Toggle menu

Tobacco Awareness

There are around 10,000 smoking related deaths every year in Scotland. Each year smoking is responsible for around 33,500 hospital admissions.

Smoking is a significant public health issue in Scotland and a leading cause of preventable ill health, premature death and disability.

Tobacco smoke contains:

  • nicotine - although very addictive substance it's relatively harmless; its the other toxic chemicals in tobacco smoke that causes serious damage to health. 
  • carbon monoxide - is a poisonous gas which take the place of oxygen in your blood.  This forces your heart to work much hardens and stops your lungs from working properly, which in turn can lead to heart disease and stroke.
  • tar - is the sticky brown substance that stains smokers teeth and fingers yellow-brown.  It contains cancer causing particles (carcinogens), damages your lungs by narrowing the small tubes (bronchioles) that absorb oxygen, damages the small hairs (cilia) that help protect your lungs from dirt and infection which can lead to a range of lung diseases.
  • toxic chemicals - such as benzene, arsenic and formaldehyde.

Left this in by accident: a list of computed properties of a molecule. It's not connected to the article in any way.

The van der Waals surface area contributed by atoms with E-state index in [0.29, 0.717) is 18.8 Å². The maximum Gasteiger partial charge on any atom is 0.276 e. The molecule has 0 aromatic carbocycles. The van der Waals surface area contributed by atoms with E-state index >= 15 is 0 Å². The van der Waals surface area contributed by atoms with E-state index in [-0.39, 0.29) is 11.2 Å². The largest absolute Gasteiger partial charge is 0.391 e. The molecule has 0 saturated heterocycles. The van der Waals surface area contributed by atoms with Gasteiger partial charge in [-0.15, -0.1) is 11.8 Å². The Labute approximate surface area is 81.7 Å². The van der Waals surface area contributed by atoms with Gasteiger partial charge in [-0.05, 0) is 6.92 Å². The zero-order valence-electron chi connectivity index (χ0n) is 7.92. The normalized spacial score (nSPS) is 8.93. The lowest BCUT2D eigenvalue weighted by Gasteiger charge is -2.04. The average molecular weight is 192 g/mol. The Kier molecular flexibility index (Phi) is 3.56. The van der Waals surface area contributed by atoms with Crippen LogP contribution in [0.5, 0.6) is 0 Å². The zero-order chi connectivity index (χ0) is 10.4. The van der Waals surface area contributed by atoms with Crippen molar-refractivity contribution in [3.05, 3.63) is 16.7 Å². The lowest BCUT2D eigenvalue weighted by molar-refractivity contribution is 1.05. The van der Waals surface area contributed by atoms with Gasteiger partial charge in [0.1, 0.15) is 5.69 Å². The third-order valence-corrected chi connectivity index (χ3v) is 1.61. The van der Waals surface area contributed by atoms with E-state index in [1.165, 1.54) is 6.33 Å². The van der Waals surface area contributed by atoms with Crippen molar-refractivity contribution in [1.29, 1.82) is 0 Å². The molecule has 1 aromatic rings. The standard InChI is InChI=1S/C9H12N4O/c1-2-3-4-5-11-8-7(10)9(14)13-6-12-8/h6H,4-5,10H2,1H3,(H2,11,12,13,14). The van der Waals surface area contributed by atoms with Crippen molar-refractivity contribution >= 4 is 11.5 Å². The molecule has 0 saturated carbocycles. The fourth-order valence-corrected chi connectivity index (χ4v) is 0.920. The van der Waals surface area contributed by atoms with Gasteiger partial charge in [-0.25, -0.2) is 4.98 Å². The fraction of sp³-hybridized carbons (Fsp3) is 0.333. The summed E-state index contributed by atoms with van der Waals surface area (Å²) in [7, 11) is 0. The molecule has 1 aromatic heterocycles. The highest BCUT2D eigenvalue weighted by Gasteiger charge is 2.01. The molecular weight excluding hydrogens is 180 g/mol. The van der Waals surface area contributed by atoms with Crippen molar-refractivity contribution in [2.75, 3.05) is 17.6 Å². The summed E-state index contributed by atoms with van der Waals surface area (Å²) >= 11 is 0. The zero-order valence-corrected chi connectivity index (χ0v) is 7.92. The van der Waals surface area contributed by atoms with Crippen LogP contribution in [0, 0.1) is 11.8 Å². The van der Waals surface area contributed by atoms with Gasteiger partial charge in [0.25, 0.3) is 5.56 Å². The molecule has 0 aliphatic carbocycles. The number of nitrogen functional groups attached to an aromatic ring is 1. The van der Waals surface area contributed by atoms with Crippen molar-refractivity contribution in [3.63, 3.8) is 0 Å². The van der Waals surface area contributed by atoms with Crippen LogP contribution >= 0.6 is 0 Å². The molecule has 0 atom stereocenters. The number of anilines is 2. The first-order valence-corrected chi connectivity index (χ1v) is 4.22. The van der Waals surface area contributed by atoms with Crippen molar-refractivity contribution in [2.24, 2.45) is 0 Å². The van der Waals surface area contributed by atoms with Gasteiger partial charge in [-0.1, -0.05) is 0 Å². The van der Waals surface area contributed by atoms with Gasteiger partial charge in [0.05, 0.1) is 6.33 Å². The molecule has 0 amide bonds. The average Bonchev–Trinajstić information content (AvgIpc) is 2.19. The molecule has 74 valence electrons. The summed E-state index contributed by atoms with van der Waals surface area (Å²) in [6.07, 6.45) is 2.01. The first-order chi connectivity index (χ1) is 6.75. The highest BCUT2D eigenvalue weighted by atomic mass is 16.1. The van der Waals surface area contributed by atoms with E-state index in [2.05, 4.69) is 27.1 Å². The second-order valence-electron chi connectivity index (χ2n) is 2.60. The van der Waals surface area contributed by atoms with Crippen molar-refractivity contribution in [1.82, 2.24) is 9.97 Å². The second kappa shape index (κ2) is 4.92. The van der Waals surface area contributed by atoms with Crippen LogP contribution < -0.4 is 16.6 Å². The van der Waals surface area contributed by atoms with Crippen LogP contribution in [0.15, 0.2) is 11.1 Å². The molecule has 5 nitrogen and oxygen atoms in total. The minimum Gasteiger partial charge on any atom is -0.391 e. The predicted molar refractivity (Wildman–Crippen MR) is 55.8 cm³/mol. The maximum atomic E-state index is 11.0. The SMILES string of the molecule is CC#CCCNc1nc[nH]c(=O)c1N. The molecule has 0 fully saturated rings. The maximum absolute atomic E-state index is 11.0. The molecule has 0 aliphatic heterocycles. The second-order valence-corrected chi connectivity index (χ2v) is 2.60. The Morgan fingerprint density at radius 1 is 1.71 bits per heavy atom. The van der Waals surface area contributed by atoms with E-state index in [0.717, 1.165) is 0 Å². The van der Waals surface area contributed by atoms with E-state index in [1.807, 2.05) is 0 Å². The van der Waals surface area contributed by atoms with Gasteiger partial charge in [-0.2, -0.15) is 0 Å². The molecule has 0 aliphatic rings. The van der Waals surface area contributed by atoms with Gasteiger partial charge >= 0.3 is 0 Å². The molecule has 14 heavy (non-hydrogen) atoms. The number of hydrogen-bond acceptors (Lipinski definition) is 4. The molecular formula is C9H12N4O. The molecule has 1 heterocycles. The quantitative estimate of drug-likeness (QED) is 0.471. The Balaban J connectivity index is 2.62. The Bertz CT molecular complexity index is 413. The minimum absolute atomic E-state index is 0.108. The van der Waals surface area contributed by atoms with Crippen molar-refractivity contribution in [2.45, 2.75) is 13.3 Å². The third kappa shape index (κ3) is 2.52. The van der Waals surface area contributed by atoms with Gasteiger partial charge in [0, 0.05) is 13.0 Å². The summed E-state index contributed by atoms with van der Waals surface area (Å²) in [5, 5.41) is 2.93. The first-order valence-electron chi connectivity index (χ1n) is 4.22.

Tobacco comes in many forms including:

  • cigarettes - most common type of tobacco product in Scotland.  They contain two main tobacco leaf varieties, fillers included stems and other waste products, water, flavourings and additives.  The additives are use to make the cigarette more palatable to the user.  There are over 600 different additives currently permitted for use in cigarettes in the UK such as moisturisers to prolong shelf life, sugars to enable the smoke to be more easily inhaled, flavours such as chocolate, vanilla and menthol.  These additives can be toxic when combined with other substances or when burned during smoking. 
  • rolling tobacco - many people who smoke roll-ups don't use a filter, so they end up inhaling more tar and nicotine and therefore become highly addicted.  Roll-ups are at least as harmful for you as ordinary cigarettes and can cause the same health risks.  Research suggests that people who smoke roll-ups also have an increased risk of cancer of the mouth, oesophagus, pharynx and larynx compared to smokers of manufactured cigarettes.  
  • illicit tobacco - this is tobacco that has been smuggled into Scotland illegally. This can be packaged to look like your regular brand. It can be either rolling tobacco or cigarettes. Whilst it may be cheaper than legal tobacco, it comes at a cost.  The ingredients of illicit tobacco aren't known or regulated. Whilst no tobacco is safe, illicit tobacco could contain higher levels of harmful chemicals.